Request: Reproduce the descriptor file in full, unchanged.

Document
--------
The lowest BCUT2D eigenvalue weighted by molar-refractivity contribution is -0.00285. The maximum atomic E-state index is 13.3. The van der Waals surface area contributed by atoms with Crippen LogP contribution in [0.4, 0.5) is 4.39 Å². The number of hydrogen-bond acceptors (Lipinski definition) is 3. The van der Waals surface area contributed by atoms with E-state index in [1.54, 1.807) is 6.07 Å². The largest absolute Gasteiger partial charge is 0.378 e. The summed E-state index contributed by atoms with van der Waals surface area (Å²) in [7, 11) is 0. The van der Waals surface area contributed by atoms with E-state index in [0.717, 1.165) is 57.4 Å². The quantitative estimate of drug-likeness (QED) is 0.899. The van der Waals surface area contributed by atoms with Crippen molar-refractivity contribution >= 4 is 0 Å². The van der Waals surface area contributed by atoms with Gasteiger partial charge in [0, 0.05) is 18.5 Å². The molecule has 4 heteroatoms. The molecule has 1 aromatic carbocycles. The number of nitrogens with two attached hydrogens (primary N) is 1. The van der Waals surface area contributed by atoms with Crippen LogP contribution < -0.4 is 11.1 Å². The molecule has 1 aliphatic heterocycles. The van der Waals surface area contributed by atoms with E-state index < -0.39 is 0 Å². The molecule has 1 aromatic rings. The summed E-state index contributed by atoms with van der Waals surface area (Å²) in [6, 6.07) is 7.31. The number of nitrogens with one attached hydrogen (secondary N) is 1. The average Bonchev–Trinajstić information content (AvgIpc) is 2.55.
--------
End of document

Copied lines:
The lowest BCUT2D eigenvalue weighted by molar-refractivity contribution is -0.00285. The maximum atomic E-state index is 13.3. The van der Waals surface area contributed by atoms with Crippen LogP contribution in [0.4, 0.5) is 4.39 Å². The number of hydrogen-bond acceptors (Lipinski definition) is 3. The van der Waals surface area contributed by atoms with E-state index in [1.54, 1.807) is 6.07 Å². The largest absolute Gasteiger partial charge is 0.378 e. The summed E-state index contributed by atoms with van der Waals surface area (Å²) in [7, 11) is 0. The van der Waals surface area contributed by atoms with E-state index in [0.717, 1.165) is 57.4 Å². The quantitative estimate of drug-likeness (QED) is 0.899. The van der Waals surface area contributed by atoms with Crippen molar-refractivity contribution >= 4 is 0 Å². The van der Waals surface area contributed by atoms with Gasteiger partial charge in [0, 0.05) is 18.5 Å². The molecule has 4 heteroatoms. The molecule has 1 aromatic carbocycles. The number of nitrogens with two attached hydrogens (primary N) is 1. The van der Waals surface area contributed by atoms with Crippen LogP contribution < -0.4 is 11.1 Å². The molecule has 1 aliphatic heterocycles. The van der Waals surface area contributed by atoms with E-state index < -0.39 is 0 Å². The molecule has 1 aromatic rings. The summed E-state index contributed by atoms with van der Waals surface area (Å²) in [6, 6.07) is 7.31. The number of nitrogens with one attached hydrogen (secondary N) is 1. The average Bonchev–Trinajstić information content (AvgIpc) is 2.55.